lyle's, which is preserved among the Crabb Robinson papers, seems to have had literary knowledge as well. 'Has not Mrs. Aders (the lady who lent me Wilhelm Meister) great skill in such things?' he asks in a letter full of minute inquiries into German novels. Lamb and Coleridge went to the house, and it was there that Crabb Robinson met Blake in December 1825. Mr. Story, in his Life of Linnell, tells us that one of Linnell's 'most vivid recollections of those days was of hearing Crabb Robinson recite Blake's poem, "The Tiger," before a distinguished company gathered at Mrs. Aders's table. It was a most impressive performance.' We find Blake afterwards at a supper-party at Crabb Robinson's, with Linnell, who notes in his journal going with Blake to Lady Ford's, to see her pictures; in 1820 we find him at Lady Caroline Lamb's.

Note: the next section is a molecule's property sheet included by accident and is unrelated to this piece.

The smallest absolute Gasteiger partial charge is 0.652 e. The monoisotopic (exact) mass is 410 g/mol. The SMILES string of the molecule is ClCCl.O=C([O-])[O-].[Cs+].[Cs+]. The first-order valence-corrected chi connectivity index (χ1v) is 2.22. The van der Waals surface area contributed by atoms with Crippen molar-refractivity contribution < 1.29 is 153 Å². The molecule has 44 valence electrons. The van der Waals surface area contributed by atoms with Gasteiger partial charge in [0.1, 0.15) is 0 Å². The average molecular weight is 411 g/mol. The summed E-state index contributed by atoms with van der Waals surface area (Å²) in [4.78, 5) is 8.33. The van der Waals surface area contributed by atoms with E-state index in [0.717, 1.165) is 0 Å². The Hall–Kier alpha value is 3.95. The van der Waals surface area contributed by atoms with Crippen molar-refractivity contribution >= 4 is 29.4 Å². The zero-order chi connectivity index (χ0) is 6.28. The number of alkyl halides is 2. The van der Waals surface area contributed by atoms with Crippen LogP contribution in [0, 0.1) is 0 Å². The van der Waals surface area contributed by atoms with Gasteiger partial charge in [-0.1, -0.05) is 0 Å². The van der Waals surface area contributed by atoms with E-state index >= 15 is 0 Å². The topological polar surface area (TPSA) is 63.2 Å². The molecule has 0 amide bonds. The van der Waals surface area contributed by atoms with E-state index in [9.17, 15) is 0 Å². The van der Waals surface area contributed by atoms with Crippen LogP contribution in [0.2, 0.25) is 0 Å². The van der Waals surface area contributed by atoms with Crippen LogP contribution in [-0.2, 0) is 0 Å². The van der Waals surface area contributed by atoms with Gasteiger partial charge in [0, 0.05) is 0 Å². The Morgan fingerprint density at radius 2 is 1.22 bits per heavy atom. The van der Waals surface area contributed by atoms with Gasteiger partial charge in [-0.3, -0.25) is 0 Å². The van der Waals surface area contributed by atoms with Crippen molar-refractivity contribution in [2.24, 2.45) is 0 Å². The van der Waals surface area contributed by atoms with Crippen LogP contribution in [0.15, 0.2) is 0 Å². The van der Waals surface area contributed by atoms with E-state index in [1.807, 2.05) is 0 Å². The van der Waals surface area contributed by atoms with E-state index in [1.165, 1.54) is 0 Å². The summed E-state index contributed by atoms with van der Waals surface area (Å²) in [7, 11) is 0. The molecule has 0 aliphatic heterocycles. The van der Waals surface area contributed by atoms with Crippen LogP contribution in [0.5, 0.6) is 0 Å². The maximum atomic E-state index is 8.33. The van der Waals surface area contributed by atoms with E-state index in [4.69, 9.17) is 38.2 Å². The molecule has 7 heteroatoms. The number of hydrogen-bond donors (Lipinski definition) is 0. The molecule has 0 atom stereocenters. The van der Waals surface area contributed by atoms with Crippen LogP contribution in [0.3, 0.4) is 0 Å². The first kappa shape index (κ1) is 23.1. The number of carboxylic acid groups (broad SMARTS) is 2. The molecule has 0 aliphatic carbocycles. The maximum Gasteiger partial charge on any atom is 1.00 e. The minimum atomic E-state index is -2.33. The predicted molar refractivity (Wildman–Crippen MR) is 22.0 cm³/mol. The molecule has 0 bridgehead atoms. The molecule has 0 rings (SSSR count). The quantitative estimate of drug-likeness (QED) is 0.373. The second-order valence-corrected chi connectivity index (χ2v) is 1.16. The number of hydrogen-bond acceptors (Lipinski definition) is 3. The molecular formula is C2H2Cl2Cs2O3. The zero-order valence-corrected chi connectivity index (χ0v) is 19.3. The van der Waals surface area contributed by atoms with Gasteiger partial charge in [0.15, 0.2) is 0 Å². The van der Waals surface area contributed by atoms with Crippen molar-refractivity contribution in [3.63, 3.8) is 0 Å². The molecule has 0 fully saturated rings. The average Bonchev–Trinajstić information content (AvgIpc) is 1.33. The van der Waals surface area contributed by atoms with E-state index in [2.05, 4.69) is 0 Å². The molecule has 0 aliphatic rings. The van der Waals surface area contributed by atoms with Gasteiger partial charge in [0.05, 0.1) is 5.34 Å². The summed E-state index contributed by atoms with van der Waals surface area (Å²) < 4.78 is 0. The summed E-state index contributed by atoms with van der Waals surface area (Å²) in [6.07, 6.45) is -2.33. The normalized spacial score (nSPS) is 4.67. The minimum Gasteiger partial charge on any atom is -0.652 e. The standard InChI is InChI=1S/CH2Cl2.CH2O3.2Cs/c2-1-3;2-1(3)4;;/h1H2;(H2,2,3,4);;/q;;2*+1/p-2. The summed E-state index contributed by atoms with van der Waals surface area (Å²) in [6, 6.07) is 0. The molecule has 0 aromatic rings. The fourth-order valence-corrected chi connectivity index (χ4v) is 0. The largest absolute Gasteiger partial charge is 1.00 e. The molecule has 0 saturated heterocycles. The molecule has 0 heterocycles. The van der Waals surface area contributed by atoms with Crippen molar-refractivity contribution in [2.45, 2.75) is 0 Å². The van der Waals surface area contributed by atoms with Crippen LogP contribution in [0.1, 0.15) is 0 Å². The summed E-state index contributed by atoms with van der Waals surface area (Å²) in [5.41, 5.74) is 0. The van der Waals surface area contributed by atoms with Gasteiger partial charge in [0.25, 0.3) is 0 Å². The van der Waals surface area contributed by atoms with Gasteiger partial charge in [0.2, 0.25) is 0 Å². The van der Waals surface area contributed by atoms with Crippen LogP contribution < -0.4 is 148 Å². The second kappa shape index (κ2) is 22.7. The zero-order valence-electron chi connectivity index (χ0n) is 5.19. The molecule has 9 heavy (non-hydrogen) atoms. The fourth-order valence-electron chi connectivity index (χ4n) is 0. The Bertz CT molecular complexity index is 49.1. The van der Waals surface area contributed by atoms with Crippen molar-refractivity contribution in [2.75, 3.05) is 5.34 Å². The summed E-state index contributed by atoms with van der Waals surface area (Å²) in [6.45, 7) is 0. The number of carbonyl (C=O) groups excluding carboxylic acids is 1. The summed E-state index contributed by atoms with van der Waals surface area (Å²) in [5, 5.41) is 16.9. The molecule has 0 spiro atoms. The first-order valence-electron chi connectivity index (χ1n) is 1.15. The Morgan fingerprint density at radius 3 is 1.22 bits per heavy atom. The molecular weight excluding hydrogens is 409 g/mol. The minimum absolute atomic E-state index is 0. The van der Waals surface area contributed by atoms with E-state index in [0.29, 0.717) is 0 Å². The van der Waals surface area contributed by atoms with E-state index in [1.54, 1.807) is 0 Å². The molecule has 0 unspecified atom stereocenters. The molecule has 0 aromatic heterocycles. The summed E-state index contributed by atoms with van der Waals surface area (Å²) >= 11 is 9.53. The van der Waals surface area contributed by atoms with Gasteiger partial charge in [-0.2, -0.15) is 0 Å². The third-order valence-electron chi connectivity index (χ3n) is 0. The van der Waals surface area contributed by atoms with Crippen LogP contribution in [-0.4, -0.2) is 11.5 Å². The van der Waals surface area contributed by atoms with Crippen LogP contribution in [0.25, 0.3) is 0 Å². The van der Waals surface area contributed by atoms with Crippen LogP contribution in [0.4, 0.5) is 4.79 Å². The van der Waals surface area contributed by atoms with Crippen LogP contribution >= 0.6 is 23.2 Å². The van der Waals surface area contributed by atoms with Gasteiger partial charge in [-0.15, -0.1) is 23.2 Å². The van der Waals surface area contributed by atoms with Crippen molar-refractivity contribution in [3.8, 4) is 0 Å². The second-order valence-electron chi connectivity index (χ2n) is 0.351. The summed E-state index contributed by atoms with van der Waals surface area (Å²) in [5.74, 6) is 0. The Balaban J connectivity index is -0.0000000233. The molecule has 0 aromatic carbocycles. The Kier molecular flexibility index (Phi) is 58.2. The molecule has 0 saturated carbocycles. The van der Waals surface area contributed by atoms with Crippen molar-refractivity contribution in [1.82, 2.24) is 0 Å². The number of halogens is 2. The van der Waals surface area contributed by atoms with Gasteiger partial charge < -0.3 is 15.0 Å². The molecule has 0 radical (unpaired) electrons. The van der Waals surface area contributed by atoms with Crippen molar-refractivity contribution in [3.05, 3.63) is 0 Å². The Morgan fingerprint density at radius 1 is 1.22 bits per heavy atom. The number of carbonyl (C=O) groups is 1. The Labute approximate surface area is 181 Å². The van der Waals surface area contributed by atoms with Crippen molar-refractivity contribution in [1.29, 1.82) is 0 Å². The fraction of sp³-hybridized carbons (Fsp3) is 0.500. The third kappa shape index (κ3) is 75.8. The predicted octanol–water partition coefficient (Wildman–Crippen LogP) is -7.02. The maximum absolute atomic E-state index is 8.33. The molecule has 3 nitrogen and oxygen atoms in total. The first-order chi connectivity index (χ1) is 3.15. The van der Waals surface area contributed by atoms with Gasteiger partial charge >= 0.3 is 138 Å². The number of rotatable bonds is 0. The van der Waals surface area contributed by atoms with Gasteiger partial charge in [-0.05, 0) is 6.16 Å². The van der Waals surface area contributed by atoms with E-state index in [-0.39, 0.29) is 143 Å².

Along with this general society Blake now gathered about him a certain number of friends and disciples, Linnell being the steadiest friend, and Samuel Palmer, Edward Calvert, and George Richmond the chief disciples. To these must be added, in 1826,